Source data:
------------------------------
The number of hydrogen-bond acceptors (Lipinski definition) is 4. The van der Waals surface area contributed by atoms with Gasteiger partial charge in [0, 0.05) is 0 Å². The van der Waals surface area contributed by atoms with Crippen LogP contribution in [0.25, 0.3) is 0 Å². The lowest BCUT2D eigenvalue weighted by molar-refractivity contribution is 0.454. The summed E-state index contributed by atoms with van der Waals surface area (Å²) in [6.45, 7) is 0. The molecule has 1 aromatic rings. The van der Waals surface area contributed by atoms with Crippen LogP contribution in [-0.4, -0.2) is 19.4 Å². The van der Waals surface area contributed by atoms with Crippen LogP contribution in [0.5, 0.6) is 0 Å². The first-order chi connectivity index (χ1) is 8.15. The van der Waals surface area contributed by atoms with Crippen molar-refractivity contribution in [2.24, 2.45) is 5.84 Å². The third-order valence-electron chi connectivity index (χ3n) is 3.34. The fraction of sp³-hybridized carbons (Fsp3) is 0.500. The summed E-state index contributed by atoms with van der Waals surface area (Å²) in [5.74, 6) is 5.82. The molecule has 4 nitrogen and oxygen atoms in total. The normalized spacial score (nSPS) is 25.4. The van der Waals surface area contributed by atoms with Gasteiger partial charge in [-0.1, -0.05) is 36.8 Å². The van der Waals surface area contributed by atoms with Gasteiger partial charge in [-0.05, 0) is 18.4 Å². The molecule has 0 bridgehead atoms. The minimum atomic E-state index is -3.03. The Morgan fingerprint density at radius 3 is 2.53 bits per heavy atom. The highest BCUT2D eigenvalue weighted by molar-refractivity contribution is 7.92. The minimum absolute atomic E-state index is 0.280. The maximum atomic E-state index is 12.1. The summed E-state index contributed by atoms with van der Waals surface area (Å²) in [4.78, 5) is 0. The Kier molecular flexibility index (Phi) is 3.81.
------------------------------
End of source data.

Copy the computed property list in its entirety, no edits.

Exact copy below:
The number of hydrogen-bond acceptors (Lipinski definition) is 4. The van der Waals surface area contributed by atoms with Gasteiger partial charge in [0, 0.05) is 0 Å². The van der Waals surface area contributed by atoms with Crippen LogP contribution in [0.25, 0.3) is 0 Å². The lowest BCUT2D eigenvalue weighted by molar-refractivity contribution is 0.454. The summed E-state index contributed by atoms with van der Waals surface area (Å²) in [6.45, 7) is 0. The molecule has 1 aromatic rings. The van der Waals surface area contributed by atoms with Crippen LogP contribution in [-0.4, -0.2) is 19.4 Å². The van der Waals surface area contributed by atoms with Crippen LogP contribution in [0.5, 0.6) is 0 Å². The first-order chi connectivity index (χ1) is 8.15. The van der Waals surface area contributed by atoms with Crippen molar-refractivity contribution in [2.24, 2.45) is 5.84 Å². The third-order valence-electron chi connectivity index (χ3n) is 3.34. The fraction of sp³-hybridized carbons (Fsp3) is 0.500. The summed E-state index contributed by atoms with van der Waals surface area (Å²) in [5.74, 6) is 5.82. The molecule has 4 nitrogen and oxygen atoms in total. The normalized spacial score (nSPS) is 25.4. The van der Waals surface area contributed by atoms with Gasteiger partial charge in [-0.1, -0.05) is 36.8 Å². The van der Waals surface area contributed by atoms with Gasteiger partial charge in [-0.05, 0) is 18.4 Å². The molecule has 0 bridgehead atoms. The minimum atomic E-state index is -3.03. The Morgan fingerprint density at radius 3 is 2.53 bits per heavy atom. The highest BCUT2D eigenvalue weighted by molar-refractivity contribution is 7.92. The minimum absolute atomic E-state index is 0.280. The maximum atomic E-state index is 12.1. The summed E-state index contributed by atoms with van der Waals surface area (Å²) in [4.78, 5) is 0. The Kier molecular flexibility index (Phi) is 3.81.